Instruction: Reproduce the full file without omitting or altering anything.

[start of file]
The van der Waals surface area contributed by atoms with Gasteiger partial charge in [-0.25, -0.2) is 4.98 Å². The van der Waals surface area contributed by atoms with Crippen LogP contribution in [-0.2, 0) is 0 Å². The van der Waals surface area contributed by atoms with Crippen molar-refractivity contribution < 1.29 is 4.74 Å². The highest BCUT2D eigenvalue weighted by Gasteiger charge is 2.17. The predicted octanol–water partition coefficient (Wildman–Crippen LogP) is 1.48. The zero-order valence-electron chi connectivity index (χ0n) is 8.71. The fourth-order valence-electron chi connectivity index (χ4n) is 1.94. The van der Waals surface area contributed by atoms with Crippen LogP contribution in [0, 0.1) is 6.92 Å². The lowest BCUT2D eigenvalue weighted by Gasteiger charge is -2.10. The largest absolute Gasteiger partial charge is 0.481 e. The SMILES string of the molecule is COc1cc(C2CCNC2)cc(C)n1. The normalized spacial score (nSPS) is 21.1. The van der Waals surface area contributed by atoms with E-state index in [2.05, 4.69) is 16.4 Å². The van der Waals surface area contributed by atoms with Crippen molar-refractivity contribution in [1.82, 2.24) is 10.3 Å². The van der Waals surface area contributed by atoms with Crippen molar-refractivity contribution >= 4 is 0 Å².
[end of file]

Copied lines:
The van der Waals surface area contributed by atoms with Gasteiger partial charge in [-0.25, -0.2) is 4.98 Å². The van der Waals surface area contributed by atoms with Crippen LogP contribution in [-0.2, 0) is 0 Å². The van der Waals surface area contributed by atoms with Crippen molar-refractivity contribution < 1.29 is 4.74 Å². The highest BCUT2D eigenvalue weighted by Gasteiger charge is 2.17. The predicted octanol–water partition coefficient (Wildman–Crippen LogP) is 1.48. The zero-order valence-electron chi connectivity index (χ0n) is 8.71. The fourth-order valence-electron chi connectivity index (χ4n) is 1.94. The van der Waals surface area contributed by atoms with Crippen LogP contribution in [0, 0.1) is 6.92 Å². The lowest BCUT2D eigenvalue weighted by Gasteiger charge is -2.10. The largest absolute Gasteiger partial charge is 0.481 e. The SMILES string of the molecule is COc1cc(C2CCNC2)cc(C)n1. The normalized spacial score (nSPS) is 21.1. The van der Waals surface area contributed by atoms with E-state index in [2.05, 4.69) is 16.4 Å². The van der Waals surface area contributed by atoms with Crippen molar-refractivity contribution in [1.82, 2.24) is 10.3 Å². The van der Waals surface area contributed by atoms with Crippen molar-refractivity contribution >= 4 is 0 Å².